Friday, September 7, 2012

Getting Back to Things

We made it home after a long drive back, full of anticipation and uncertainty, wondering how our home had weathered the storm and hoping everything was (at least mostly) all right.  The last hour of the drive was stunningly beautiful, cruising over the bloated wetlands as the clouds built and tumbled in the distance.  Beautiful, of course, with a post-sublime sort of caveat.

A couple weeks ago I wrote about how the smells of New Orleans seep up from the ground.  I've experienced this in a whole new way on returning, after hurricane Isaac slowly organized, sat and spun for a while over the city, and finally blew through.

The garbage around town wasn't picked up for days, in some cases a week, and to walk the blocks now is to rather swim through pungent scent clouds of slimy plastic wrappers; collapsed cardboard boxes; dead rats and mice that crawled into the garbage cans and could not get back out; stale beer, orange juice, milk; rotting paper diapers; decaying chicken and ham bones and ribs and shrimp heads; moldy bread; waterlogged plywood; dead name a mere few of the recognizable objects festering on the street post-hurricane.

Driving back into town I was struck by the bent road signs, ripped up billboards, and piles of debris in the neutral ground.  The lights at intersections were either blinking red and yellow, or altogether dark—cars chaotically stopping and going, traffic somehow moving along.  People ambled down the streets in what looked like a semi-daze.  Utility trucks could be seen in every direction, cherry pickers raised and men with fire-proof gauntlets hard at work, in the balmy afternoon temperature of 95 degrees.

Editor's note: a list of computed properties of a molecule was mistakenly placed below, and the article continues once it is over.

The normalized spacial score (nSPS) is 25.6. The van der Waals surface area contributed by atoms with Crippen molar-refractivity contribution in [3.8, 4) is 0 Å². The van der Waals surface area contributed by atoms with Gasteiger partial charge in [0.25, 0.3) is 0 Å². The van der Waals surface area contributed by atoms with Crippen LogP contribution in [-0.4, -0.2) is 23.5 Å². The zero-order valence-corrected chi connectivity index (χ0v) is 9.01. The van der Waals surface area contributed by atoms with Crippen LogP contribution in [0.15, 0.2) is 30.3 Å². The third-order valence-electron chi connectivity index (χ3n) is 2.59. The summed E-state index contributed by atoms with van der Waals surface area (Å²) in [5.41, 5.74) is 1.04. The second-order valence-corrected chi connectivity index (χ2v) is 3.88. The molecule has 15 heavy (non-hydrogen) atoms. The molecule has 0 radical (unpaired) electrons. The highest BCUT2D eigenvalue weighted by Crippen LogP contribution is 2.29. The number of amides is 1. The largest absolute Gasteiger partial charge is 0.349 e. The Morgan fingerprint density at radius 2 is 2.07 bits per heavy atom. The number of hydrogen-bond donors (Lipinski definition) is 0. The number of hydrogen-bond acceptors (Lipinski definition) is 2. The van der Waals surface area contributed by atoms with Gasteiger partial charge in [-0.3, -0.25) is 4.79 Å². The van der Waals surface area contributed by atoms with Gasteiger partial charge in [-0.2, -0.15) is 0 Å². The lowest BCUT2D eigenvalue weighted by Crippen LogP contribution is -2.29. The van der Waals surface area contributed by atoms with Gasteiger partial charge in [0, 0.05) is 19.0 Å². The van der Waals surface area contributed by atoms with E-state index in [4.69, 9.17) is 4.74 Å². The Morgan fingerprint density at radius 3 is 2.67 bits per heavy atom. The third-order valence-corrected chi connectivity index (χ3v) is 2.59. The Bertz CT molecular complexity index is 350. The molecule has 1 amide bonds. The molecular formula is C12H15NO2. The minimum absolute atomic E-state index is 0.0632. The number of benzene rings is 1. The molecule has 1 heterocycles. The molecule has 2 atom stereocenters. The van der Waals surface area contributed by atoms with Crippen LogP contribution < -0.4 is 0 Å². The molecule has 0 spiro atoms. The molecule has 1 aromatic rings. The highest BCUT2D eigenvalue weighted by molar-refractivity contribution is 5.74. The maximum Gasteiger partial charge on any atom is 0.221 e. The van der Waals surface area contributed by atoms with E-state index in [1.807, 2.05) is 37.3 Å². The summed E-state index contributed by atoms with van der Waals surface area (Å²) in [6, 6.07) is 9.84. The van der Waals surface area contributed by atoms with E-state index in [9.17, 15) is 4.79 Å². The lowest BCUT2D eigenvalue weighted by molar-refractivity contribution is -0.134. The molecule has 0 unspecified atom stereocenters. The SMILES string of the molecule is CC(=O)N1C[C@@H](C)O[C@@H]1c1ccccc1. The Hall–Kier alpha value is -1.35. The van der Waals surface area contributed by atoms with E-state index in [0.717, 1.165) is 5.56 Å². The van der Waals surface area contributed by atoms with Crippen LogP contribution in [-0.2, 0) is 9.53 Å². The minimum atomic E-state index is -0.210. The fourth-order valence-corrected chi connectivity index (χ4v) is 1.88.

Our small house made it through okay, no major damage on the outside.  An old crape myrtle tree in front of our home was snapped off at the base of its trunk, and is now lying in the street right where our car would have been parked had we stayed.  And part of our front room ceiling is ballooning with old rainwater, cracking in some places.